Interpreting Mass Die-Offs


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A few weeks ago, everyone was freaking out over a bunch of dead blackbirds and other animals. Maybe if our bombs launched all those dead foreigners into space and they landed in the middle of an Arkansas NASCAR track, this country would fucking notice.

The animal die-offs are interesting in a “Weird News” kind of way. The brown foreigner die-offs make us sad and angry, (Or angrily defensive, in the case of chickenhawks.) so naturally we don’t like to think about them. But not thinking about them is why they’ve been going on for nearly a decade. In the same decade, Snooki became a bestselling novelist. That is interesting in a “Fucking Disgusting News” kind of way.

I don’t wish death on any person or non-delicious animal, except for starlings. Those fuckers are the Euro-trash of ornithology, with their disgusting greasy feathers.

Next Week: Valentines

5 thoughts on “Interpreting Mass Die-Offs”

  1. My undergrad lab work involved cutting the heads off European Starlings. (Sturnus Vulgaris, even the name indicates how much they suck) Let’s just say that I mostly did it for the sake of science… mostly.

  2. Thanks, Mike! But cold? I’m not the one advocating blowin’ people up in perpetuity.

    Gabe, do they smell as bad as they look? I’m glad I played with robots during my labs.

  3. We’ve come full-circle since Matthew Brady took all those photographs of the dead on Civil War battlefields, and made the civilians behind the lines realize the genuine cost of war.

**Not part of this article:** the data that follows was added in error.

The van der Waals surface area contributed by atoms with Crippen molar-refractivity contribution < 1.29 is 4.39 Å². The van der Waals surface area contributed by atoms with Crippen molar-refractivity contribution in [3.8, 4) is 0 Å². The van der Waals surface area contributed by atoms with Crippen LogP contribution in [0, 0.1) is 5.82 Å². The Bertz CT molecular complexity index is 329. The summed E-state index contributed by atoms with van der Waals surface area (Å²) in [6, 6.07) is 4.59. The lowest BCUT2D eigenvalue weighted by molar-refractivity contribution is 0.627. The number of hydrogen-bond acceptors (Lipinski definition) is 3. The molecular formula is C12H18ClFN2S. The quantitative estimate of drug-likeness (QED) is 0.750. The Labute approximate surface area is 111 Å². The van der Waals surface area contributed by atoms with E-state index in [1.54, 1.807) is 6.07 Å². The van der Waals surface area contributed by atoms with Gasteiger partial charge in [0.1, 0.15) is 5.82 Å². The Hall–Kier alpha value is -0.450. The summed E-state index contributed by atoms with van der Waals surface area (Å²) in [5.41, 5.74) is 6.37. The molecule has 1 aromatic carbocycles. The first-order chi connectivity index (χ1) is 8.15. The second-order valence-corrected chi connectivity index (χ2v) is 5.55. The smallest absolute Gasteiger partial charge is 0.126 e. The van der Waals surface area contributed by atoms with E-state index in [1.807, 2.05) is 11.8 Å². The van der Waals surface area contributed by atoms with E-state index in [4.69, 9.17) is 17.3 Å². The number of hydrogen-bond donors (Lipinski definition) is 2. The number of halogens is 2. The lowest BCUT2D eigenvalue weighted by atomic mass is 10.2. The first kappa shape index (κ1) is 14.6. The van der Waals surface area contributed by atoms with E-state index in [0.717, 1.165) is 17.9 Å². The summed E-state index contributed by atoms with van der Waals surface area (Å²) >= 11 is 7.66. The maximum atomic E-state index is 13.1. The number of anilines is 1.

Prior to that, war was some kind of noble, romantic bullshit that got boners wagging and panties moistened. It was dashing, heroic, brave.

    Brady changed that with his pictures of shattered bodies, ended lives, rotting flesh. From then until recently, war was no longer something daring and fun. It was brutal and lethal and hideous, and we didn’t want to do it quite so much as before.

    Now, of course, we’re fed carefully santitized “news” updates that don’t show us any of the grit, shit, and sssorted realitites of armed conflict. The last ten years have shown what this trend amounts to.

  4. The smell wasn’t good, but on the spectrum of pets I’ve owned during my lifeit wasn’t too bad- although the shit got everywhere and left stains. They were actually pretty terrible experimental subjects- they wouldn’t sing if in a non- group environment, except putting them in a group environment always seemed to result in them killing each other before we could gather enough data.

    (I blame all the steroids we put them on)

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